Hamlet’s: A bookstore with plenty of character | SummitDaily.com

Hamlet’s: A bookstore with plenty of character

The house – that’s what sets me apart,” said Hamlet’s owner Cary Hardin. “I don’t think this would be the same bookstore without the house.”

The 1880s home has seen little use since 1982 when KLGT – now KSMT – moved out. Today, the door stands wide open inviting people in to peruse calendars, cards, candles, newspapers, whimsical throw pillows and, of course, thousands of books.

Sunlight beams through a large bay window facing Main Street and another in the entranceway. Hardin and numerous friends spent two months tearing up old carpet, painting and selecting titles to feature in the store.

“I knew the second I walked in how I wanted it to look,” Hardin said. “I just knew – instantly. There wasn’t a question about it.” The walls are painted a deep red, like fine wine, and trimmed with a taupe that accentuates the wooden floors and heavy bookcases. A children’s room is adorned with a faux-fur bear rug and fuzzy pillows, stuffed animals litter the floor, a traffic signal blinks red-green-yellow above a door, and a large window between rooms enables parents to keep an eye on their children.

“If kids are comfortable in the kids’ room, the parents will comfortable in the store,” Hardin said. “They’re already excited they have a room of their own.”

Adjacent to that is a room with books on home design, travel, self-improvement, investing, animals, cooking and Colorado. A rack of topographical and road maps is also available. A room dubbed “Etcetera” features candles, keychains, journals, cards and pet bowls; the front room features biographies, mysteries, classics and top-selling books, among others. Hardin, who holds a degree in literature from the University of Southern Florida, never thought to open a bookstore until recently.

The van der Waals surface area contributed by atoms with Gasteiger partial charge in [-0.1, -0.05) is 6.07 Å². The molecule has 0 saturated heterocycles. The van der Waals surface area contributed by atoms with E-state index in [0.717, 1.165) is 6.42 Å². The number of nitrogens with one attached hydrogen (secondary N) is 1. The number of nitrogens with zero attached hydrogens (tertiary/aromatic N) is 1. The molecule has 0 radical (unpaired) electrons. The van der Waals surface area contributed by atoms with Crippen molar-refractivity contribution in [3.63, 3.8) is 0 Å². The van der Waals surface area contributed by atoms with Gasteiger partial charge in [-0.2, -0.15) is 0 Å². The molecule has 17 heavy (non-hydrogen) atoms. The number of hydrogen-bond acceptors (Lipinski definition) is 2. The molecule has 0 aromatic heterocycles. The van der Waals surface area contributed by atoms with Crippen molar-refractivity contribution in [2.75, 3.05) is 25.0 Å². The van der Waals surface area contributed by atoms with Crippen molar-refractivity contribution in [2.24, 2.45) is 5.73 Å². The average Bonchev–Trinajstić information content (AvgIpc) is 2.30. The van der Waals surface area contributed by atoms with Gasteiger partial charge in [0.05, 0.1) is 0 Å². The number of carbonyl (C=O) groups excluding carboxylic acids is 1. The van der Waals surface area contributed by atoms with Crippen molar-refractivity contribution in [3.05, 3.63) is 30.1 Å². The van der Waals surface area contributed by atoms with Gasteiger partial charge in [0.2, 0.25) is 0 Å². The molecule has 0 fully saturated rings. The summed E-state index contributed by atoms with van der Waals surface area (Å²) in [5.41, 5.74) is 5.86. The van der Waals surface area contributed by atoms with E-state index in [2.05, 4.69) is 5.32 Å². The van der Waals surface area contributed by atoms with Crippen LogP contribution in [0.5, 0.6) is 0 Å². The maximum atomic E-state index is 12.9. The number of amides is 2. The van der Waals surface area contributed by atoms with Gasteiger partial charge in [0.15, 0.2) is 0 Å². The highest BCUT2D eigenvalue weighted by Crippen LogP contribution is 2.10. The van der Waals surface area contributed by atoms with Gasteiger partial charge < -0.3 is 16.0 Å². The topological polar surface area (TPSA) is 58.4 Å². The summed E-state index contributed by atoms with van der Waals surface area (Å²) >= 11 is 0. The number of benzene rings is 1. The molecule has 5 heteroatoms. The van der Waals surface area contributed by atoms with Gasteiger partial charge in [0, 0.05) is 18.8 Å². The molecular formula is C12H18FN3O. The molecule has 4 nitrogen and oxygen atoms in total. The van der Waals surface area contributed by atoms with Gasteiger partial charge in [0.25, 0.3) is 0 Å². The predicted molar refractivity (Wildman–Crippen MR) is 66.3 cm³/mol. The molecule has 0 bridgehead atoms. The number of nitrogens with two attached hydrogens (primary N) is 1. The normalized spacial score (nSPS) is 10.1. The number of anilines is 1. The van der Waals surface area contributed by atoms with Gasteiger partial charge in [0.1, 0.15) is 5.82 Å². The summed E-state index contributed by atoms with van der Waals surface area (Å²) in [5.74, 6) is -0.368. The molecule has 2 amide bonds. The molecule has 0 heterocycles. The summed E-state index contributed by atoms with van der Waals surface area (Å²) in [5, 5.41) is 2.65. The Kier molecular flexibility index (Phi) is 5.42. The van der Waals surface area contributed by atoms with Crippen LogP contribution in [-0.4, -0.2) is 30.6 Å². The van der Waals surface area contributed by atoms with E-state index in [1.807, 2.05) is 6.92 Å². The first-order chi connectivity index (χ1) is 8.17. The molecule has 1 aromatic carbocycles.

“Funny how things happen,” she said. Hardin hoped to open a bookstore a year ago, but plans fell through. She later told Robin Theobald, who owns the building, that she’d gone through the gate and peered in the windows of the old house; he offered to lease her the space. The work began last May. “I was so excited to get in here, I didn’t know what to do,” Hardin said. “I started cleaning the windows.”

“I want a bookstore that’s for everybody,” she said. “I want to create a place where locals feel comfortable, because I know so much of Summit County caters to the tourists.”

Tourists and locals alike have flocked to the store since its opening July 4, Hardin said. “We still had 50 boxes of books to unpack,” she said, “but the people kept coming in; we couldn’t keep them out. We tried opening from 4 to 9, on a trial basis, and people started showing up at 1. We had to take the sign down.”

Unlike the location and the bookcases, coming up with a name didn’t come easy. She settled on Hamlet’s both for its literary connotations and its meaning: a small village. With that as an overall theme, Hardin has outfitted the store with items emblematic of small towns. A big bucket of water and a dish of dog treats is just outside the door. On weekends, she has served lemonade and doughnuts on the deck. Adirondack chairs sit on the lawn. Her answering machine implores people with “book emergencies” to call her any time.

Teachers, book club members and frequent buyers can join the Book Addicts Club and receive discounts. But she’s counting on the small-town feeling to win over customers from big-box cookie-cutter stores.

“Having grown up in a city, I like the small-town feeling,” Hardin said. “I don’t want that to go away.”

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